TVA Pulling The Plug On Blue Ridge
Anglers could be without a boat ramp for a six-month period.
The Tennessee Valley Authority (TVA) is set to start its long-term, deep-water drawdown of Lake Blue Ridge on July 15.
Once the drawdown begins, it will take approximately four months to get the lake to the lowest level needed for work to repair the penstock, a gate that controls water flow from the lake, and the dam itself. The water will be held at about 1,625 feet, about 60 feet lower than summer pool, for approximately six months beginning in late October.
There will be no boat ramps available once the lake reaches its lowest level, according to TVA spokesman Travis Brickey. However, during the drawdown, TVA and the owners of the Lake Blue Ridge Marina have negotiated a deal to allow free launching at the marina — which has the best low-water-access ramp on the lake — until the ramp becomes unusable. Also, slips at the marina are being moved to deeper water where boats will be in the water and customers can access them throughout the low-water period.
“We’re going to try to keep it open as long as we can, but there will come a point where we have to shut it down,” said Herb Windham, the owner of Lake Blue Ridge Marina. “It’s also worth mentioning that launching a boat from the low-water ramp will probably require a 4X4 truck.”
While drawing down the lake, fish populations will obviously be condensed into a smaller area, potentially making them easier to catch.
“We’re encouraging everyone to keep their limit of spotted bass,” said DNR Fisheries Biologist Jim Hakala. “They’re an invasive species that compete with the native smallmouth and walleye.”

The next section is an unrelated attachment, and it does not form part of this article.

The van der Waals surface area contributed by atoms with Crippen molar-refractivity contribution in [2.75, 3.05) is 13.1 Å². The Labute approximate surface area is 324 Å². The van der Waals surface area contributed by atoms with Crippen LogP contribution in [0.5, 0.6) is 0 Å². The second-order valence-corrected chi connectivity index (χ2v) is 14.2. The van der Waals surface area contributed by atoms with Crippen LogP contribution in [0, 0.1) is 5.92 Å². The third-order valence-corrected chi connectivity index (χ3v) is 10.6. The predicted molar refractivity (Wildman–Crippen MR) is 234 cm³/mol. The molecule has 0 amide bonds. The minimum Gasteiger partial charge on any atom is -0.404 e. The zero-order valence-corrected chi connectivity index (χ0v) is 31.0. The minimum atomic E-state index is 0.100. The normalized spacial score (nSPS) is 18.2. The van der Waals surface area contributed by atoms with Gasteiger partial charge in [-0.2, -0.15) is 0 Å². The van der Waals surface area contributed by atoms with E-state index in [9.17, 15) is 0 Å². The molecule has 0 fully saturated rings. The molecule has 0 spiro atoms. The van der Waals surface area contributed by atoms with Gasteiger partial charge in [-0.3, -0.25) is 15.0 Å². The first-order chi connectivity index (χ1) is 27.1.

At the same time, anglers are encouraged to practice catch-and-release with smallmouth bass.
Small boats (boats you can carry) may still be launched on the lake during the period when the low-water ramp is closed.
“We’re not shutting the lake down completely during any of this project,” Brickey said.
DNR and TVA officials are optimistic the drawdown will not negatively effect the tailwater. There is a danger that water temperatures higher than normal and low dissolved oxygen content could degrade water conditions in the productive trout fishery below the lake in the Toccoa River tailrace. However, both DNR and TVA have said they’ll be working in partnership to regularly monitor temperatures and dissolved oxygen levels on both the lake and the tailwater.
Should something go awry, the agencies have a plan to correct the situation as soon as possible, said TVA project engineer Wayne Oliver.
Overall though, all involved in the project point to weather as a big variable. How much rain the system receives will affect the period of time it’ll take to draw down the reservoir and to refill the lake. On the bright side, periodic deep drawdowns will not be required once this work is done, Oliver said.
The hours of wadable time for fishermen on the tailwater will not be significantly different during the drawdown than it has been in the past, according to Brickey.
The main reason the project must be completed is safety and stability of the dam. Originally built in 1931, the dam and penstock are decades behind in the need for renovation. Once the penstock is repaired, the dam itself will be strengthened with more materials like rock, gravel and earth.
According to the TVA project timeline, the entire project is estimated to be completed, and the lake should be back close to full summer pool by the end of August 2011.
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